A great example of using body language to tell more of a story than you got time to say in words is a scene in the movie Independence Day.
I still remember reading the novelization of the film as a kid. The part where we meet Russell Case’s kids. We are introduced to a throw-away character who’s whole point in existing is to unveil that the missing character (Russell) has got a serious problem: a drinking problem. That’s a problem that (as yet to be revealed) got him spraying the wrong field with his plane. In this scene, the guy accosts Miguel Case with a handful of his dried up and rotten crops. Now, in the book version (and this part has stuck with me for all these years, only being loosened like a ripe fruit from its branch when I got way too drunk one night) there is an entire back story that has this man feeling bad for Russell because of the hard hand life has dealt him—his wife passing…yaddy yadda yaaa. But in the movie, in one single scene, you see all that back story with him remonstrating the boy all pissed off at first, “you see these,” he scolds, “I got a whole goddamn crop full of these!” Then he throws the muck down on the ground along with the rest of his ire. But in the next beat, there is a split second where all that commiseration stemming from knowing what Russell’s whole family has gone through seeps out in his eyes, and a simple, compassionate nod of his head. It says all you need to know: that there is so much more you don’t want to know. It’s all preserved in only one single gesture. Against his better judgment, (and all the less stressful alternative options at his disposal) the farmer warns, “If ur father’s not there in 20 minutes…” cue in that beautiful, poignant gesture that says all the things not said with dialogue, “…I’m getting someone else.” Wonderful acting, wonderful editing. Wonderful scene.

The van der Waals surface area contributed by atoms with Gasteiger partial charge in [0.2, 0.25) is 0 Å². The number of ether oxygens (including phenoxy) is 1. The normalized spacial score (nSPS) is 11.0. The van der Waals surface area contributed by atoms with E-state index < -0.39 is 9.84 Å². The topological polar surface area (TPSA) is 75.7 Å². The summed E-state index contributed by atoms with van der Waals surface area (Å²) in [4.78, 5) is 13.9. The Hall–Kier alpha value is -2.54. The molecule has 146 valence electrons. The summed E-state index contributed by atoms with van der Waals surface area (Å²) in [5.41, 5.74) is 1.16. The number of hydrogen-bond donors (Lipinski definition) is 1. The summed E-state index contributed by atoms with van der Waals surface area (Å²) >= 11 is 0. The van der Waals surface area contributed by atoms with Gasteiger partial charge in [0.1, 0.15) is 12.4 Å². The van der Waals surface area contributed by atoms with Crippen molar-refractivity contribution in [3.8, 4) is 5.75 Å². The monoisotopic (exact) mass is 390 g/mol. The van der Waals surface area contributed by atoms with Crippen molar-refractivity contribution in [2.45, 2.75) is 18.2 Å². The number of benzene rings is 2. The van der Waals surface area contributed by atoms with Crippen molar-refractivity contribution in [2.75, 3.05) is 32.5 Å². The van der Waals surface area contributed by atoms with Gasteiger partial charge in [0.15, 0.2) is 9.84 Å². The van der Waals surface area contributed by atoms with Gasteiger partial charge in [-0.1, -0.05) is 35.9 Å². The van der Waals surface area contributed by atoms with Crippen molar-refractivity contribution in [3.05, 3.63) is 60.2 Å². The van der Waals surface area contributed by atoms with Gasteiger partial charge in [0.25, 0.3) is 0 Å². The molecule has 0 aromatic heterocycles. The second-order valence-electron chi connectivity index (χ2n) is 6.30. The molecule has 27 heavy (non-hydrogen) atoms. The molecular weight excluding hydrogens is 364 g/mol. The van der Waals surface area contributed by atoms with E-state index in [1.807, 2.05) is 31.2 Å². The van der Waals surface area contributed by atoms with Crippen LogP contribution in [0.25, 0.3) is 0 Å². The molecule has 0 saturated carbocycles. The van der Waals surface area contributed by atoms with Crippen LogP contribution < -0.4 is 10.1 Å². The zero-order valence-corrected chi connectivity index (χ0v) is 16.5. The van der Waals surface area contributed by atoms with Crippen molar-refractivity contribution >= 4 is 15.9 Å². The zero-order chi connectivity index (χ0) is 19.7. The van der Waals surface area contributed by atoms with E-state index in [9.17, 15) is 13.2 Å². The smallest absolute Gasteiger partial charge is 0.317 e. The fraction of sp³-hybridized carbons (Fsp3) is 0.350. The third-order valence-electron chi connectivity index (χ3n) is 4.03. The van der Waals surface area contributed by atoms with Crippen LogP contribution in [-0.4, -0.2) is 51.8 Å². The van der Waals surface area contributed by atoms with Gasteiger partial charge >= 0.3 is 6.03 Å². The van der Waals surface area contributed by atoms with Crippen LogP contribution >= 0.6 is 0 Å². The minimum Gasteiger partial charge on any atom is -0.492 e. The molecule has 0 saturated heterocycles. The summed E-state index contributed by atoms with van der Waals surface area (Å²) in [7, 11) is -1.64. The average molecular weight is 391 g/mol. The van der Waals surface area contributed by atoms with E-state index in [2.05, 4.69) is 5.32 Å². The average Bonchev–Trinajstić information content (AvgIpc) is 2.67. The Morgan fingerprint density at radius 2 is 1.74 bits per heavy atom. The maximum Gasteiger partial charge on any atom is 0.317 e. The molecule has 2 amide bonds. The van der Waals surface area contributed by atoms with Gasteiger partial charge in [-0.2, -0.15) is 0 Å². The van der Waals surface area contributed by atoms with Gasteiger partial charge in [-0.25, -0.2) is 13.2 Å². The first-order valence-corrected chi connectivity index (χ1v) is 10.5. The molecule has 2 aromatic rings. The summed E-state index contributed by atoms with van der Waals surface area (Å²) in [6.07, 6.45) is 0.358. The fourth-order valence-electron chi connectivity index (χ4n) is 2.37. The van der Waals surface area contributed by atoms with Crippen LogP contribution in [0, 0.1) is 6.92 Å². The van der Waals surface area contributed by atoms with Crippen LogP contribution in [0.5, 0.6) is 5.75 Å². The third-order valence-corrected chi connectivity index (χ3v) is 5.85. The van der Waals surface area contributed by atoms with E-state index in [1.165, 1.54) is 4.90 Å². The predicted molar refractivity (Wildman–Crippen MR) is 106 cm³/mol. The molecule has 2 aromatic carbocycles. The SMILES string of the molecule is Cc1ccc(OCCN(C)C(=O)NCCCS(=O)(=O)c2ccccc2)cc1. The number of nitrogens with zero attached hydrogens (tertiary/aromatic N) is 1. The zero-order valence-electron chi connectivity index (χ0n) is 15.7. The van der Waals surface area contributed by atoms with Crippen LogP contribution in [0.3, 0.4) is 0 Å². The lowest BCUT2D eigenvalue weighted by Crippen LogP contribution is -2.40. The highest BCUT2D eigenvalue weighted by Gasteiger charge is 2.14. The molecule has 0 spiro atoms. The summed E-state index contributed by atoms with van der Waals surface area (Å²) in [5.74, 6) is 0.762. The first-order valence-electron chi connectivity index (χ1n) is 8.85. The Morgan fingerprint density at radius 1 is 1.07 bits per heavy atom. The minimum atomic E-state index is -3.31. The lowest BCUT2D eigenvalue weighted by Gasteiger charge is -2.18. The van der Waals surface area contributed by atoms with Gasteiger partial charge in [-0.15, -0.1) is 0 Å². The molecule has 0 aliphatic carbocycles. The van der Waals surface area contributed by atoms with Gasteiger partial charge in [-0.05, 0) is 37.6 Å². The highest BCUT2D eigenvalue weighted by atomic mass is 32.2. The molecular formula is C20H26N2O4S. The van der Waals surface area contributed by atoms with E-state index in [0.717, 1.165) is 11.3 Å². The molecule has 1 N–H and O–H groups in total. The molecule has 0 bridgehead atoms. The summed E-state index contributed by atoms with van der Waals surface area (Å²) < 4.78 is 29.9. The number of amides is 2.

Body language can say more than a thousand words can sometimes. Because speaking wasn’t always our first way of speaking to each other.